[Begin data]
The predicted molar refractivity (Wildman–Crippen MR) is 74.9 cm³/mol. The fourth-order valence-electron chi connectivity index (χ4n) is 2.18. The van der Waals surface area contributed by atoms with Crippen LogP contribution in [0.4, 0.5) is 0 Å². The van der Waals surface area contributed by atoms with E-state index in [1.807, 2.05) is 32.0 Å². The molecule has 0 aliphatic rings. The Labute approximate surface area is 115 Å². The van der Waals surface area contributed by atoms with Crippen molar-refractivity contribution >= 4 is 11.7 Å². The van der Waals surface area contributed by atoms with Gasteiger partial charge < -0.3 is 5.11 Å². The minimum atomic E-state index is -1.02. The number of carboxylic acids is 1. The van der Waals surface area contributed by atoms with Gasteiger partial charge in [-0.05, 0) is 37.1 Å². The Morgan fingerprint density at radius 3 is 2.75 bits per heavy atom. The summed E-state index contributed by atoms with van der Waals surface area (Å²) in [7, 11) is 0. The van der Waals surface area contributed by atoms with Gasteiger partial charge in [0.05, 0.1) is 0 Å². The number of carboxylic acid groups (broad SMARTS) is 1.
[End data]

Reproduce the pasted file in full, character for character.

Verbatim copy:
The predicted molar refractivity (Wildman–Crippen MR) is 74.9 cm³/mol. The fourth-order valence-electron chi connectivity index (χ4n) is 2.18. The van der Waals surface area contributed by atoms with Crippen LogP contribution in [0.4, 0.5) is 0 Å². The van der Waals surface area contributed by atoms with E-state index in [1.807, 2.05) is 32.0 Å². The molecule has 0 aliphatic rings. The Labute approximate surface area is 115 Å². The van der Waals surface area contributed by atoms with Crippen molar-refractivity contribution >= 4 is 11.7 Å². The van der Waals surface area contributed by atoms with Gasteiger partial charge < -0.3 is 5.11 Å². The minimum atomic E-state index is -1.02. The number of carboxylic acids is 1. The van der Waals surface area contributed by atoms with Gasteiger partial charge in [-0.05, 0) is 37.1 Å². The Morgan fingerprint density at radius 3 is 2.75 bits per heavy atom. The summed E-state index contributed by atoms with van der Waals surface area (Å²) in [7, 11) is 0. The van der Waals surface area contributed by atoms with Gasteiger partial charge in [0.05, 0.1) is 0 Å². The number of carboxylic acid groups (broad SMARTS) is 1.